Wednesday, October 22, 2014

Education and Health - Fundamental Rights

We have been bludgeoned over the past few years with the Republican’s mantra that if you haven’t made it, it’s your fault (see my post, “The Mendaciousness of the Responsibility Game”).  So it was with a huge feeling of nostalgia that I was reminded recently of a time not so long ago when a large segment of Republicans had a very different perspective on life and the role of government, or at least the role of the broader society.

In reviewing a new biography of Nelson Rockefeller, the reviewer noted Rockefeller’s credo, “If you don’t have good education and good health, then I feel society has let you down.”  WOW!  How times have changed.

If someone said that today, even if a Democrat said that today, they would be viewed as a left-wing radical.  It sounds so over the top.

But it isn’t.  Let me quote, as I often do, from the Declaration of Independence, “We hold these truths to be self-evident, that all men are created equal, that they are endowed by their Creator with certain unalienable Rights, that among these are Life, Liberty and the pursuit of Happiness.--That to secure these rights, Governments are instituted among Men, deriving their just powers from the consent of the governed . . .”

If one is going to have a meaningful right to life, liberty, and the pursuit of happiness, certainly two of the most essential elements of that right are having a good education and having good health.  No one would argue with that.

But the Declaration goes further and states that the purpose of government is to secure these rights, which in this context would mean access to good education and access to good health.  I am not downplaying the importance of personal responsibility.  As the old saying goes, “You can lead a horse to water, but you can’t make him drink.”  But it is the government’s responsibility to provide the water.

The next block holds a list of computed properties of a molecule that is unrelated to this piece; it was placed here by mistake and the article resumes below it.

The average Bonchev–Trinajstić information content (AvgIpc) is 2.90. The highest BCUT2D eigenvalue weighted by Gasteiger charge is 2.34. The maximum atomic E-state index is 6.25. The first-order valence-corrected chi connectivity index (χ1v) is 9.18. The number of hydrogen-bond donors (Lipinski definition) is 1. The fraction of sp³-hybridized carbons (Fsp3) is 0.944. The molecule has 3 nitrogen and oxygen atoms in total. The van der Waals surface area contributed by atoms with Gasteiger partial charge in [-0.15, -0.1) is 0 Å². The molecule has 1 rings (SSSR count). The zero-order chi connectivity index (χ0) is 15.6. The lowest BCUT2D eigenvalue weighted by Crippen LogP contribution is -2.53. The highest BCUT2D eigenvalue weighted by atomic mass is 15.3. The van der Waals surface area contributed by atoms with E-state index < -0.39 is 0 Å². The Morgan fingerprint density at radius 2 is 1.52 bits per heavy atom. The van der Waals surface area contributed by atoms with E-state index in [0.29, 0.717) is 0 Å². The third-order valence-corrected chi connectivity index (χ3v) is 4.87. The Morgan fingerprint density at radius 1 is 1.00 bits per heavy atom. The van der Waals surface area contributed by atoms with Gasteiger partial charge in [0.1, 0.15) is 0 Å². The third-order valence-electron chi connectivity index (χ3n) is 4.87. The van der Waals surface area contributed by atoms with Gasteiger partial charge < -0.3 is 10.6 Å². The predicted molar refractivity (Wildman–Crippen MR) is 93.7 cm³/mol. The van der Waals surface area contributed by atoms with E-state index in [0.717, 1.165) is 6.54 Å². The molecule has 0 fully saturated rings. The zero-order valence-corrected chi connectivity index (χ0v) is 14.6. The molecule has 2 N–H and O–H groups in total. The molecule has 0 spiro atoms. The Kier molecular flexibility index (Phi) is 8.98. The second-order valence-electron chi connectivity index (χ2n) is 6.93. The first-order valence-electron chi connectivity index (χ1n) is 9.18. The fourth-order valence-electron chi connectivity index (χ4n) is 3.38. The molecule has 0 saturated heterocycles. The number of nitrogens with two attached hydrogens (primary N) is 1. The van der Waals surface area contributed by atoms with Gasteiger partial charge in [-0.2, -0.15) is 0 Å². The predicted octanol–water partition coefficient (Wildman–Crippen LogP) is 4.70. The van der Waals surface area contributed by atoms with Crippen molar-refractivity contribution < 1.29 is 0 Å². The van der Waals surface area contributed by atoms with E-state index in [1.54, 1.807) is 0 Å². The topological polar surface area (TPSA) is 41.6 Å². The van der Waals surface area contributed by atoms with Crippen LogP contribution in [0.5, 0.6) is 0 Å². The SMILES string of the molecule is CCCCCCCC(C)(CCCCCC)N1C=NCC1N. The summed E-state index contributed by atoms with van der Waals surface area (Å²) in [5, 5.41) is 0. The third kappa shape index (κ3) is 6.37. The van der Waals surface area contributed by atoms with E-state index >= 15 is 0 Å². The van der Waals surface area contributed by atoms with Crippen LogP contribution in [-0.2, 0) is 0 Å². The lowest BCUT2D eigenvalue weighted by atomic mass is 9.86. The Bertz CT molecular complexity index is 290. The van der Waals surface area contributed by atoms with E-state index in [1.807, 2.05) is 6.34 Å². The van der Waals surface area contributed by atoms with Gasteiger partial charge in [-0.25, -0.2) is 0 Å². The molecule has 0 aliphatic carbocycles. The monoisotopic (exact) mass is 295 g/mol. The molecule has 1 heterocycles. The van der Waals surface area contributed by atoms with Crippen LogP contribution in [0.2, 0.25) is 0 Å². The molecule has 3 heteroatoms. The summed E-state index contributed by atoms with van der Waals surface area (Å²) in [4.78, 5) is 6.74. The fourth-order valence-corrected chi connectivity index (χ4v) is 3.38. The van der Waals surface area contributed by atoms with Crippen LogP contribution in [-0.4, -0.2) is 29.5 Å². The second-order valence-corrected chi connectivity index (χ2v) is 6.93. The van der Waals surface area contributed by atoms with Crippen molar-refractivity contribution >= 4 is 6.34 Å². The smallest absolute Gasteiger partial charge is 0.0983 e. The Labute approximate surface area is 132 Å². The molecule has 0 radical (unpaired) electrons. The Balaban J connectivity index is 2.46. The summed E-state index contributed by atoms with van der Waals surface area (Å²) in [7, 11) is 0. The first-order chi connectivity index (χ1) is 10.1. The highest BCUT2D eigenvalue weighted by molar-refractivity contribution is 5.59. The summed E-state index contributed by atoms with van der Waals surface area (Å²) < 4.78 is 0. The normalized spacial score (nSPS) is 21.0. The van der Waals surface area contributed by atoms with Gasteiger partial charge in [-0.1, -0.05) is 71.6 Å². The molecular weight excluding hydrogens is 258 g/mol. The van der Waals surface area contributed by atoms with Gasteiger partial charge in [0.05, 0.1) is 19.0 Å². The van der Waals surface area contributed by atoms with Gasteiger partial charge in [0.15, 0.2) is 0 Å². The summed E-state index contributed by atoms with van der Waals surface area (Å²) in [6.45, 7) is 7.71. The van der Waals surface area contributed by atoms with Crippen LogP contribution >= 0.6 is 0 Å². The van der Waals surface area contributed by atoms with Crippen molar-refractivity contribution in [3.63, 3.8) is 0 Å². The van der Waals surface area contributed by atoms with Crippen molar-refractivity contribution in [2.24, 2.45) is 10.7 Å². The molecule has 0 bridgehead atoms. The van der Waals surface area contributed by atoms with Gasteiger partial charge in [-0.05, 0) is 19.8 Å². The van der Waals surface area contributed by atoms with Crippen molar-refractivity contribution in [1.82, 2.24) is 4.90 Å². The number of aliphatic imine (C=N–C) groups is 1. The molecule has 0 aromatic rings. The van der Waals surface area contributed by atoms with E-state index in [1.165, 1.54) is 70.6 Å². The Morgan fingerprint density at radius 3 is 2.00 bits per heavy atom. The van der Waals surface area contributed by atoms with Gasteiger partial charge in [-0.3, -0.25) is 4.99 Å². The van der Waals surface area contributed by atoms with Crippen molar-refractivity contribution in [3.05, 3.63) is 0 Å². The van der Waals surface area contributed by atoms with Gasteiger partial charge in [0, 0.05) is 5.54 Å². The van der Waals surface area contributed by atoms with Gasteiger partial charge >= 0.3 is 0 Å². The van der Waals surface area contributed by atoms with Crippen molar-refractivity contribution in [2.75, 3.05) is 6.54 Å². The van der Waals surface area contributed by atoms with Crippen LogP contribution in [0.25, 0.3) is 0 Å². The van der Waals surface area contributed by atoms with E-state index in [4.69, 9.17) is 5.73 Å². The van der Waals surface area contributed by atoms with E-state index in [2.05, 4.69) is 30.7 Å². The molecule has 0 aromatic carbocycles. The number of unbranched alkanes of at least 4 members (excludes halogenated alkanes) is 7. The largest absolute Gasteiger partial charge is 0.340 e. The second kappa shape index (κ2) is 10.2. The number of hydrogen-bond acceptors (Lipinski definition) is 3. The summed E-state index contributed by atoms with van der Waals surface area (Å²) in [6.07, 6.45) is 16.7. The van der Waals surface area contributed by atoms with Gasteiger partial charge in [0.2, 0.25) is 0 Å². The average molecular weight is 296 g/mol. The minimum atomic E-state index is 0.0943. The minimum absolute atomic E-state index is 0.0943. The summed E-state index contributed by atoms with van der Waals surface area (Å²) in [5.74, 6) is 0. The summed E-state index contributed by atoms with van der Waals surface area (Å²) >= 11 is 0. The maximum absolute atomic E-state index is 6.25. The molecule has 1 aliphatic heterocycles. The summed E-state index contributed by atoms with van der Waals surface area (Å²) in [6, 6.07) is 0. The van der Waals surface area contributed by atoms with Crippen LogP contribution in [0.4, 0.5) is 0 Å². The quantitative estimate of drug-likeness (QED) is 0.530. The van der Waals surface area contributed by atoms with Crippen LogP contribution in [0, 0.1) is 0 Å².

So at a minimum, the government is responsible under this standard for supplying access to a good education (meaning good schools, good teachers, etc.) and good health (meaning comprehensive health care ... medical, psychological, and dental ... that is affordable or free, depending on your circumstances).  Note: Obamacare has not come close to providing the latter because although the basic premiums may be affordable due to government subsidies, the large deductibles and out-of-pocket caps of the basic plans discourage people from getting health care except in emergencies.

If that is the minimum, you might ask, what else is there?  While good schools can make a huge difference even in the midst of a bad inner-city neighborhood, growing up in an area where poverty, drugs, and crime are the norm and often impact family life creates major obstacles to being able to take advantage of a good school.  

Government, together with private agencies and organizations, must do much more to improve the broader context within which such children grow up.  Whether it’s creating more jobs, providing adult education, making prisons focus on rehabilitation, creating social policies that encourage two-parent households (as opposed to the old welfare rule that broke up families by penalizing them if an adult male was living in the household) ... there are ample ways that government and society working together could dramatically change the context of inner-city life.

It is time for Rockefeller’s credo to become the credo of government and of our society.  It is past time for this great, rich, but unconscionably unequal, nation to live up to the promise stated in the Declaration of Independence.

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